Widow of LDS apostle this
Aug. 6, 1932—Jan. 15, 2023: She cared for her globe-trotting family, pursued learning throughout her life and tended to her husband as his health failed.
After relocating her family of four more than a dozen times early in her married life, Mary Crandall Hales, widow of Latter-day Saint apostle Robert D. Hales, had moving down to a science.
“Mom had a blueprint for winding up school, saying goodbyes and organizing learning experiences focused on our next destination,” recalled Stephen. “She helped us collect and pack the necessities, and all else was sent to family members or donated to those in need to teach us a willingness to share.”
And the moves would only multiply for Mary Hales — who died Sunday at age 90 in her North Salt Lake home of causes incident to age — as her husband jetted from service in the Air Force as a fighter pilot to a blossoming business career and, eventually , a full-time and, ultimately, lifetime position in The Church of Jesus Christ of Latter-day Saints.
When her family had to go to Germany, her husband once recalled, according to a news release, “Mary got the boys into school, learned to find her way around the busy autobahn and eventually learned to speak German. This was typical. She always made it work.”
And Hales embraced work, education, family responsibilities and the Latter-day Saint gospel. Born Aug. 6, 1932, in Salt Lake City, she moved with her family to Los Angeles before returning to Utah to attend Brigham Young University in Provo.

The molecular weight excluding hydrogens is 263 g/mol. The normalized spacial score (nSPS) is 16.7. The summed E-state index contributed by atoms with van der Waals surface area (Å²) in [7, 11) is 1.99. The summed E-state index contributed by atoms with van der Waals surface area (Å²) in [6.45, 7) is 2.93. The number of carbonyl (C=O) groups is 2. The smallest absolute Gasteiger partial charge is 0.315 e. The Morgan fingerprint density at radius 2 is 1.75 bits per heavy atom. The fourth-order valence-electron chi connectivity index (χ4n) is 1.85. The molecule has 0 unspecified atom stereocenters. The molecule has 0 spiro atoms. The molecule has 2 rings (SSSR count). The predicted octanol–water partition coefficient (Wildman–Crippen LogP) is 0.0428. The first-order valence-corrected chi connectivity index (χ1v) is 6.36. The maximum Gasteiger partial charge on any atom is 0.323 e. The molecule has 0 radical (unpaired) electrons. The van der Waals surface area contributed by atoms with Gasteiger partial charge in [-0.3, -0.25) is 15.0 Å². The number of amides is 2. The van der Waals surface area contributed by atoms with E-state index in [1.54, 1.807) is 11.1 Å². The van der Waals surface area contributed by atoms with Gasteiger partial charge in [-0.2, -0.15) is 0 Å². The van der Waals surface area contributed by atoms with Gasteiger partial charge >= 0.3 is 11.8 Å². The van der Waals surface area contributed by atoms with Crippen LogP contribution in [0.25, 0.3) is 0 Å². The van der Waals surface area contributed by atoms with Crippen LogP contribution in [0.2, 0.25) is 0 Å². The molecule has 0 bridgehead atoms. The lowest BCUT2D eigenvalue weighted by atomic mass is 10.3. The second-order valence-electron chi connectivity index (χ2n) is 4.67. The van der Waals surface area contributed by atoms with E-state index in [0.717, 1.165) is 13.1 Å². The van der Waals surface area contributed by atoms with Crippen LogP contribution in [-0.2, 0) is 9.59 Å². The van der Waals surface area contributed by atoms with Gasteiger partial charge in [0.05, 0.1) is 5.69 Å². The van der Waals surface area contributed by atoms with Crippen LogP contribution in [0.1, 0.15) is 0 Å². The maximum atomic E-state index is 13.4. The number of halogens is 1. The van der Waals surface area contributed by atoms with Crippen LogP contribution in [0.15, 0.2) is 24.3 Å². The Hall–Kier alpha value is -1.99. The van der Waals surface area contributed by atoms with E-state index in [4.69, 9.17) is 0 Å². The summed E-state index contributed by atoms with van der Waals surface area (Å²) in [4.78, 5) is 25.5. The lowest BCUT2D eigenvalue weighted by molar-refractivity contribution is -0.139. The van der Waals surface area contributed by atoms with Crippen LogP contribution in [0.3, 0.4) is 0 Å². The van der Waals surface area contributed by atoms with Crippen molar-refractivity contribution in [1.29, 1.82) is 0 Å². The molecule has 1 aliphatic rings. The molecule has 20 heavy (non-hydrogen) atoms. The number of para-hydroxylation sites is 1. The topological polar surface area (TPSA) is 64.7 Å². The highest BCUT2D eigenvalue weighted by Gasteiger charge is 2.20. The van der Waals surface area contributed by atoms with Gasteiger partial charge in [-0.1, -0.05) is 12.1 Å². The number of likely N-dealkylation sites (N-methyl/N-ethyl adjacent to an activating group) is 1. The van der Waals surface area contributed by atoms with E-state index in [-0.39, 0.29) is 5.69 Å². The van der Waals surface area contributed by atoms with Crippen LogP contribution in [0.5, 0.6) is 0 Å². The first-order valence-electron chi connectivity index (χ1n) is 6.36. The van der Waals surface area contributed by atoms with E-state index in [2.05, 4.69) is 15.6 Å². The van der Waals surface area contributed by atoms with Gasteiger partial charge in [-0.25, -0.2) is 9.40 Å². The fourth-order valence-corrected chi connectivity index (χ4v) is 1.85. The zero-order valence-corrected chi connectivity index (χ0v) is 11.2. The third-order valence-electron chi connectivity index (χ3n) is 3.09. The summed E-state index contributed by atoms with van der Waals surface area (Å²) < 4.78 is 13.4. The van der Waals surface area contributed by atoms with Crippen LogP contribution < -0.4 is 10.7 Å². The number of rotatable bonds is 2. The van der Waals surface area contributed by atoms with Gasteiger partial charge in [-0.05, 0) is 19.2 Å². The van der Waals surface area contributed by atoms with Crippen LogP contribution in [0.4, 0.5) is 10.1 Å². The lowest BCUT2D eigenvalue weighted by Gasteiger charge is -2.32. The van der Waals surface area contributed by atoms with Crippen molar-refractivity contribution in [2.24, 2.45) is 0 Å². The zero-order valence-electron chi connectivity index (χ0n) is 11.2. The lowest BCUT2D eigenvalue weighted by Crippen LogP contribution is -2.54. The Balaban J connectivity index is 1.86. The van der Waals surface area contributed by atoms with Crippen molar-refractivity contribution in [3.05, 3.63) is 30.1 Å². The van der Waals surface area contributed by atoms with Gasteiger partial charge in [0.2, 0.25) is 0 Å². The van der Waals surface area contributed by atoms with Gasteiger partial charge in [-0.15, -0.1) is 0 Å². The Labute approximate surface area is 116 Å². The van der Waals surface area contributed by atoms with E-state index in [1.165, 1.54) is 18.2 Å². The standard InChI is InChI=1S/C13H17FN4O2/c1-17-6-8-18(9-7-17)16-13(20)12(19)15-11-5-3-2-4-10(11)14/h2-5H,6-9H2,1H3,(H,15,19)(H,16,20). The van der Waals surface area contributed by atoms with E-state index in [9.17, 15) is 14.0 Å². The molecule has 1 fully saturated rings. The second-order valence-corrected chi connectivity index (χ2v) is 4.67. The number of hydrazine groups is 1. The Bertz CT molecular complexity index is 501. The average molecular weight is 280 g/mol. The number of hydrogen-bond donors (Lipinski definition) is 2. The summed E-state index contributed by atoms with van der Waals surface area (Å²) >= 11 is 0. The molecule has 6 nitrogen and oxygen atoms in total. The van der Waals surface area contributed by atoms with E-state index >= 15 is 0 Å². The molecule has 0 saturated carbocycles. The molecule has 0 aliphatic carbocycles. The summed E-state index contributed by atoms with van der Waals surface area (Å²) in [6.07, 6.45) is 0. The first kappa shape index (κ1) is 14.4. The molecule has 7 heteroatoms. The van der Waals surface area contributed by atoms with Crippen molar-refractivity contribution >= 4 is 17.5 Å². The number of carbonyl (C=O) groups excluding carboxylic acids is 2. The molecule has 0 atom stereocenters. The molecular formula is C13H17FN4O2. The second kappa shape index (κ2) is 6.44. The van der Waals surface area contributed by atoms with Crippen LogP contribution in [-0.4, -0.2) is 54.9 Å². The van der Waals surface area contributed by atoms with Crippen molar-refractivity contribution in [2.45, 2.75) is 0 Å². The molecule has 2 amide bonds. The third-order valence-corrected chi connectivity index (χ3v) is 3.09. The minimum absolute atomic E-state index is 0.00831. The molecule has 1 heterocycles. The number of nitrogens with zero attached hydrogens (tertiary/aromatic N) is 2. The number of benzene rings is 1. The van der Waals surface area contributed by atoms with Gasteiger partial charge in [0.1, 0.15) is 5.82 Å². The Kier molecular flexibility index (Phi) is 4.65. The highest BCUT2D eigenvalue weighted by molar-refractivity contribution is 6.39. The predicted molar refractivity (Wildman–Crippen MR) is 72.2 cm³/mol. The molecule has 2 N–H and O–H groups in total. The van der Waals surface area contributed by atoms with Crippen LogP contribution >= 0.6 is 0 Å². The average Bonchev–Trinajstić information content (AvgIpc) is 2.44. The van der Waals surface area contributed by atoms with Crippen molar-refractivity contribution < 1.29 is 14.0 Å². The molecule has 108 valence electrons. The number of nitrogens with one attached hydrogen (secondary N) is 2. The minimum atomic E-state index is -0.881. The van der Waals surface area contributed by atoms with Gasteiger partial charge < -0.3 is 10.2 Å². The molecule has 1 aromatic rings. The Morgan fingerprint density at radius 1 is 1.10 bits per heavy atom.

She met her future husband when the Crandall family lived in New York and married him in 1953 in the Salt Lake Temple. The couple had two sons, Stephen and David.
As the family moved around the globe, her children “learned by her example that we were guests in new lands,” Stephen said in the release. “It was an opportunity to find new friends and new meanings and to think in new ways and glean new viewpoints.”
Hales also worked to broaden her own views. With a lifelong love of learning, she studied history, literature and psychology, graduating in 1982 from BYU in home and family development.
Robert Hales, who died in 2017, paid tribute to his wife and her devotion to his career and church service. “Once, when I received a promotion, my boss told me that I wouldn’t be where I was without my wife,” the release noted. “He said, ‘Mary is your greatest asset, and don’t you forget it.’ And I never have.”
She became an even more invaluable asset when the apostle’s health began to fail, caring for him “in every conceivable” way, Stephen said. “Her efforts enabled Dad to remain focused on his role as special witness of the living Savior” until his life ended at age 85.
“Mom was so strong,” Stephen said. “She demonstrated unconditional Christlike love and always encouraged us to be peacemakers, seek common ground and show empathy.”
Funeral arrangements, the release concluded, are pending.